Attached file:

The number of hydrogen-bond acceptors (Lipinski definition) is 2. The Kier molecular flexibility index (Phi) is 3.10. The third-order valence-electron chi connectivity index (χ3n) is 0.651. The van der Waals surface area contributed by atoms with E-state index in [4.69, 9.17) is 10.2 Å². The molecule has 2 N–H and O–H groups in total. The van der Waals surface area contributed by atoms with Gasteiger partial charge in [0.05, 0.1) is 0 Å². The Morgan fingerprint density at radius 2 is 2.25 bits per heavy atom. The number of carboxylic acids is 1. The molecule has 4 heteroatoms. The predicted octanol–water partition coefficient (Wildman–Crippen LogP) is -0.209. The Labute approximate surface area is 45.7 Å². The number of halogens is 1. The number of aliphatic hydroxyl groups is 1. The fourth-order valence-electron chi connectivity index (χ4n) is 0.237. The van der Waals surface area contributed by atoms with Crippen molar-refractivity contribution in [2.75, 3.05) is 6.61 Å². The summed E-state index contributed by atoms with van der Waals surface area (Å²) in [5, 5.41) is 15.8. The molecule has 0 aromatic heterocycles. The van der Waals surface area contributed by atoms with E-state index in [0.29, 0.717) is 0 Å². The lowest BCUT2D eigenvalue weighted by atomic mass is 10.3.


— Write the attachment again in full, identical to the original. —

The number of hydrogen-bond acceptors (Lipinski definition) is 2. The Kier molecular flexibility index (Phi) is 3.10. The third-order valence-electron chi connectivity index (χ3n) is 0.651. The van der Waals surface area contributed by atoms with E-state index in [4.69, 9.17) is 10.2 Å². The molecule has 2 N–H and O–H groups in total. The van der Waals surface area contributed by atoms with Gasteiger partial charge in [0.05, 0.1) is 0 Å². The Morgan fingerprint density at radius 2 is 2.25 bits per heavy atom. The number of carboxylic acids is 1. The molecule has 4 heteroatoms. The predicted octanol–water partition coefficient (Wildman–Crippen LogP) is -0.209. The Labute approximate surface area is 45.7 Å². The number of halogens is 1. The number of aliphatic hydroxyl groups is 1. The fourth-order valence-electron chi connectivity index (χ4n) is 0.237. The van der Waals surface area contributed by atoms with Crippen molar-refractivity contribution in [2.75, 3.05) is 6.61 Å². The summed E-state index contributed by atoms with van der Waals surface area (Å²) in [5, 5.41) is 15.8. The molecule has 0 aromatic heterocycles. The van der Waals surface area contributed by atoms with E-state index in [0.29, 0.717) is 0 Å². The lowest BCUT2D eigenvalue weighted by atomic mass is 10.3.